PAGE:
}
void Bear::Pluche(){}

I am not certain about the third assesment, though.

-X
Jul 19 '05 #6

P: n/a
A wrote:
Hi,

I'm having problems completing a project in C++. I have been using
inline functions in some of my header files. I have only done so for
simple functions that only have 1 statement (eg. accessor and mutator
methods to access private data members). I would like to know if
there are any issues with using inline functions that may have
attributed to my errors before I start separting them out into
"outline functions".


As the keeper of the X-files pointed out: it is very very unlikely that from
a language point of view they would make any difference. However ther is
another point to this. If you keep chaning them and you fail to recompile
all implementation files including those inline functions you may end up
violating the ODR (One Definition Rule). It is also worth to note that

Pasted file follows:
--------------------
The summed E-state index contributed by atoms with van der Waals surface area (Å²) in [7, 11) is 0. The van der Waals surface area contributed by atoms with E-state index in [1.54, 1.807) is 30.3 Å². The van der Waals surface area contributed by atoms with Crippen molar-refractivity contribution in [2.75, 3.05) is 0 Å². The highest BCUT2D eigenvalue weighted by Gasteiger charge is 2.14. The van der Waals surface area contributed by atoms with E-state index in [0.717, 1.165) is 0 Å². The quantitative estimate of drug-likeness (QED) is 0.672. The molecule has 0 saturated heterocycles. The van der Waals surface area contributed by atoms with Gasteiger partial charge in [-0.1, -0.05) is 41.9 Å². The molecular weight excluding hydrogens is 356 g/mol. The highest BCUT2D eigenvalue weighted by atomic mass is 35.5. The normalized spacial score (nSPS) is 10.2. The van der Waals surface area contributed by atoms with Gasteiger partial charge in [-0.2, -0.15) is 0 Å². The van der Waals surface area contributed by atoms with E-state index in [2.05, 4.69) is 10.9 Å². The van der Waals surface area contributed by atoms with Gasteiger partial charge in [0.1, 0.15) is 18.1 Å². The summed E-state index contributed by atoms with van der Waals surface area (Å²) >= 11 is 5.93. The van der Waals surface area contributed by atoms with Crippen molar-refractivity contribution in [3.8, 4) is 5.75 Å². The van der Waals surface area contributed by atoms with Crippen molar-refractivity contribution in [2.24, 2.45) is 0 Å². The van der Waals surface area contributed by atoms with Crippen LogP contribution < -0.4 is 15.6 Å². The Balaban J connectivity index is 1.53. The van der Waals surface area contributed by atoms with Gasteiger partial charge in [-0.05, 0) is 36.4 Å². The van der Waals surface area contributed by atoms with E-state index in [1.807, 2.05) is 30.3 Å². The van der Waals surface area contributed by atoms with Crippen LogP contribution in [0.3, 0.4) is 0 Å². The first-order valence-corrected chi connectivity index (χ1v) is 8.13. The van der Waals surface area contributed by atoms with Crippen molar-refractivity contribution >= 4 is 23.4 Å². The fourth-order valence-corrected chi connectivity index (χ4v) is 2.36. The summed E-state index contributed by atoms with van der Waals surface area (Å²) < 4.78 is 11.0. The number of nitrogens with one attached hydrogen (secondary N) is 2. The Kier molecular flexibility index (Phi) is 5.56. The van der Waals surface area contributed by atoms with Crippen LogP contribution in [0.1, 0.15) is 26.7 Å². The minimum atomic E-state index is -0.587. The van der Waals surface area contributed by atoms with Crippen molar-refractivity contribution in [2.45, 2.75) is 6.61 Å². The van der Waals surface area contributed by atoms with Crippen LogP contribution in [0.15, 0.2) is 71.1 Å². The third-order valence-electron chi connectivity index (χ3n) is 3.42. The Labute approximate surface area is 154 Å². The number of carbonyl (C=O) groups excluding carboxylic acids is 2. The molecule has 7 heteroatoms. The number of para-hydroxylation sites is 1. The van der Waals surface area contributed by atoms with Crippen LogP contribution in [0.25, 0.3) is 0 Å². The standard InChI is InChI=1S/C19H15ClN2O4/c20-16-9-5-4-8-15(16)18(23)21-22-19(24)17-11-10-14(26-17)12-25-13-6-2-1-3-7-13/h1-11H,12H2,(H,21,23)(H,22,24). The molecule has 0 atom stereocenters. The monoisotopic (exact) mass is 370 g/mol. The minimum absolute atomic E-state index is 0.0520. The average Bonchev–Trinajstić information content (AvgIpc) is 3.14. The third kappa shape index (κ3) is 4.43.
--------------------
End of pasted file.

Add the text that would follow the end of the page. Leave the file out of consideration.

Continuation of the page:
inline functions may have an out-of-line body generated by the compiler.
Depending on your linker and link order those may also mix things up unless
you really recompile everything including the header with the inline
functions.

Having said all that those are very good reasons to only start inlining when
your profiling shows the functions to be a bottleneck. Otherwise you will
create dependencies with no value.

It is also a common technique to put inline functions into a separate file
(not the header, not the implementation) and include that file into the
header (inlined) or the implementation (not inlined) depending on a
preprocessor macro you define in your <OT>makefile or the compiler command
line</OT>. You can make those macros also one per class and a major one to